The Cleveland Browns Owner and His Company's $56 Million Fraud

The Pilot Travel Centers Fraud

Back in July 2014, Pilot Travel Centers, the largest truck stop company in the United States, accepted legal responsibility for the criminal conduct of its employees committing fraud trucking companies. This agreement resulted in a $92 million fine for misconduct and full restitution to be provided to those companies defrauded. 14 employees pled guilty to their roles in the fraud and another four were indicted and are currently on trial for their alleged crimes.


Per the Department of Justice press release, a 58 page complaint detailing the allegations, and a 120 page affidavit in support of a search warrant from the FBI, the scheme was referred to as a discount fraud. Pilot agreed to provide trucking companies discounts on the sale of diesel gasoline at Pilot's truck stops, and the total amount of those discounts would be rebated monthly. Pilot  then fraudulently withheld a portion of the discounts due by providing fake spreadsheets and fabricated “back up” documentation evidencing fraudulent calculations of the smaller discount paid out. This scheme resulted in $56 million in discounts withheld to hundreds of Pilot’s customers.


The DOJ press release also stated,


“Pilot further confirmed that supervisory employees encouraged participation in discount fraud for the company’s benefit. For example, during a November 19 and 20, 2012, annual sales training meeting at Pilot’s headquarters in Knoxville, a Pilot supervisor encouraged and taught Direct Sales employees how to deceptively reduce the rebates paid to some customers for the purpose of making targeted accounts more profitable for the company...


Additionally, Pilot confirmed that in February 2013 certain Pilot employees involved with Direct Sales expressed an intent to expand the scheme to defraud by having Direct Sales personnel identify and target Pilot’s off-invoice customers that were considered to be too unsophisticated to carefully monitor diesel pricing data in conjunction with their periodically received fuel invoices.”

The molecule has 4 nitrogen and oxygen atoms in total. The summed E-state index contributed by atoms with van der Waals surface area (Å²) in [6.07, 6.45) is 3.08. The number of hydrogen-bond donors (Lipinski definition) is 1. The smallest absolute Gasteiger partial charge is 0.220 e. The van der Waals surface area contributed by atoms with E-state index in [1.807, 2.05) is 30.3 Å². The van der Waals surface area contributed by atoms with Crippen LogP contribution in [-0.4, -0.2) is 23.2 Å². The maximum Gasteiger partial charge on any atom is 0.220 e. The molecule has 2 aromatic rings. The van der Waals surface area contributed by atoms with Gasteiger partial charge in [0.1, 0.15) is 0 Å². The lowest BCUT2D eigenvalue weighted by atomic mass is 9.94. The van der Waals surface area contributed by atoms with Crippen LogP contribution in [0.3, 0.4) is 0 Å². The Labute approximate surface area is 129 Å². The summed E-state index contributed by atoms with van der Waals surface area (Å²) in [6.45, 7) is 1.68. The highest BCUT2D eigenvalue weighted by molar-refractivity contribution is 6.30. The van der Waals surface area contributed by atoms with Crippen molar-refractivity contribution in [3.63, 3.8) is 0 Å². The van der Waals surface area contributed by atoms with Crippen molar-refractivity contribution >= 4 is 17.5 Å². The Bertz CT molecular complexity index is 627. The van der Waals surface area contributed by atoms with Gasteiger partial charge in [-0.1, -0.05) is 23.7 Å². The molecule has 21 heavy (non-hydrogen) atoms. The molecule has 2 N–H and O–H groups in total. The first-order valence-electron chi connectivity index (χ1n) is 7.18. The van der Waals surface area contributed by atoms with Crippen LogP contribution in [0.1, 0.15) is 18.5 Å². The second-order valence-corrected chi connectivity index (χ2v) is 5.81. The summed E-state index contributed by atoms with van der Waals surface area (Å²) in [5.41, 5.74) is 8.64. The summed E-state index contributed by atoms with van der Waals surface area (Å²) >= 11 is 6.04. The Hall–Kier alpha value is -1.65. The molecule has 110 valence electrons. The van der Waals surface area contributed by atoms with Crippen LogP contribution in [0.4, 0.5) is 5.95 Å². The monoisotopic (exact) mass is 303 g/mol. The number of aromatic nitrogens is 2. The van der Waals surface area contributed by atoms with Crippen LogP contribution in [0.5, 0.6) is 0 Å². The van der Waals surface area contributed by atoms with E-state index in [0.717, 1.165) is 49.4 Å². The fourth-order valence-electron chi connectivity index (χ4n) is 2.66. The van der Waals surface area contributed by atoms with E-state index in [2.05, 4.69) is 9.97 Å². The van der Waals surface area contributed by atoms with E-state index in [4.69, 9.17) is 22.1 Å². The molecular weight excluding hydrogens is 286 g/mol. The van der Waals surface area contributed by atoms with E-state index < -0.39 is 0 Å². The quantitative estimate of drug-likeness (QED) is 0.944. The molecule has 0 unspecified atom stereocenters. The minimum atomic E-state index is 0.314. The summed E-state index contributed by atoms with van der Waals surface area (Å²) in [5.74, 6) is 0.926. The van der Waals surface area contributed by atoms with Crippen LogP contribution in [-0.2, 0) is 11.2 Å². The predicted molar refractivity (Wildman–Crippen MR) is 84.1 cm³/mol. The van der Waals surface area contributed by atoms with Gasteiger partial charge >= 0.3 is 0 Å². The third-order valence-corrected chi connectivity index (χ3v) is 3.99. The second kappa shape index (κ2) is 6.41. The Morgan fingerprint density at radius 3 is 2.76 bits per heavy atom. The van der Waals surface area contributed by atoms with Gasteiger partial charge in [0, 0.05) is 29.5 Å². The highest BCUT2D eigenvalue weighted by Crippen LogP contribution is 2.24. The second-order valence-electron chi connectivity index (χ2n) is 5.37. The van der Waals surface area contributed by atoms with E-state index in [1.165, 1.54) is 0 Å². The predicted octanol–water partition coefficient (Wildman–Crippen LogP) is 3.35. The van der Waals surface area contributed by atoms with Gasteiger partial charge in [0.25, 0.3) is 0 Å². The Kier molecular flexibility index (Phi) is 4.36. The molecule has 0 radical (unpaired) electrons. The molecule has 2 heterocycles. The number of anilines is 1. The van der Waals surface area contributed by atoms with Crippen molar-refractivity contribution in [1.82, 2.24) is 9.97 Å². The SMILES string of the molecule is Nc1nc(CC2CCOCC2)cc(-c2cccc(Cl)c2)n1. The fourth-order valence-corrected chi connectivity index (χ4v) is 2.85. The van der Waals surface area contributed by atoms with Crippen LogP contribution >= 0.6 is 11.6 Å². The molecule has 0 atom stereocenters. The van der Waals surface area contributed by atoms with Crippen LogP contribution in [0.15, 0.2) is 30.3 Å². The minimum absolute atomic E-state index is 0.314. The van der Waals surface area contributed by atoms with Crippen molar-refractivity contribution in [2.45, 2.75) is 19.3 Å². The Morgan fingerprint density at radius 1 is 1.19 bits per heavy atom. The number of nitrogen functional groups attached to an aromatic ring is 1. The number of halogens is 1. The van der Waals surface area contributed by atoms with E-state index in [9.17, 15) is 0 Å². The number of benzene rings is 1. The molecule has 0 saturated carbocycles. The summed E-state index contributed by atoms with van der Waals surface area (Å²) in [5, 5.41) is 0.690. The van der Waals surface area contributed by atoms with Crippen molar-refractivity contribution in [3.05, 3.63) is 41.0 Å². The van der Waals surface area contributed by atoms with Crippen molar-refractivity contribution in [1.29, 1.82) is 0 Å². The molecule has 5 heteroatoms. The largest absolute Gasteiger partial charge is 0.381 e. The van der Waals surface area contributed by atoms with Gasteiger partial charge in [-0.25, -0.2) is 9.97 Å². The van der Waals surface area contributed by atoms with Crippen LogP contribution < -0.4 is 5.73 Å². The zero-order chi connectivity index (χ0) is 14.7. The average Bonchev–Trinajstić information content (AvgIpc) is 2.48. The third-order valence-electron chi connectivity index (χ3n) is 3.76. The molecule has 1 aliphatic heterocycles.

It’s bad enough to defraud your own customers, but to specifically target those you believe are weak and too unsophisticated to adequately monitor their finances is as low as you can go.


Not only was this fraud audacious, but the number of people involved is staggering to see (per news channel WBIR’s image from this article):

The Pilot Travel Centers CEO

Amongst the guilty, indicted, and informants, there is one white square around Pilot’s CEO, Jimmy Haslam who has “No charges” against him. Haslam, a billionaire (worth a reported $3.6 billion) thanks to Pilot, also happens to be the owner of an NFL team, the Cleveland Browns.


Since the fraud was exposed in 2014, Haslam has continually stated he knew nothing about it. In Haslam’s defense, Pilot is a multi-billion dollar company with thousands of employees and presumably numerous reporting structures. It’s not impossible for a CEO to be unaware of serious misconduct at his company.


Flash forward to November 2017 when the trial began for four employees, including Pilot’s former President, Mark Hazelwood, who all maintain their innocence. The trial recently included an audio recording (from the same sales training session on November 19 and 20, 2012 quoted above from the DOJ press release) where Hazelwood explained the fraud scheme as a “savings,” and the recording included Haslam replying, “sounds like Stick’s old deal with Western1.”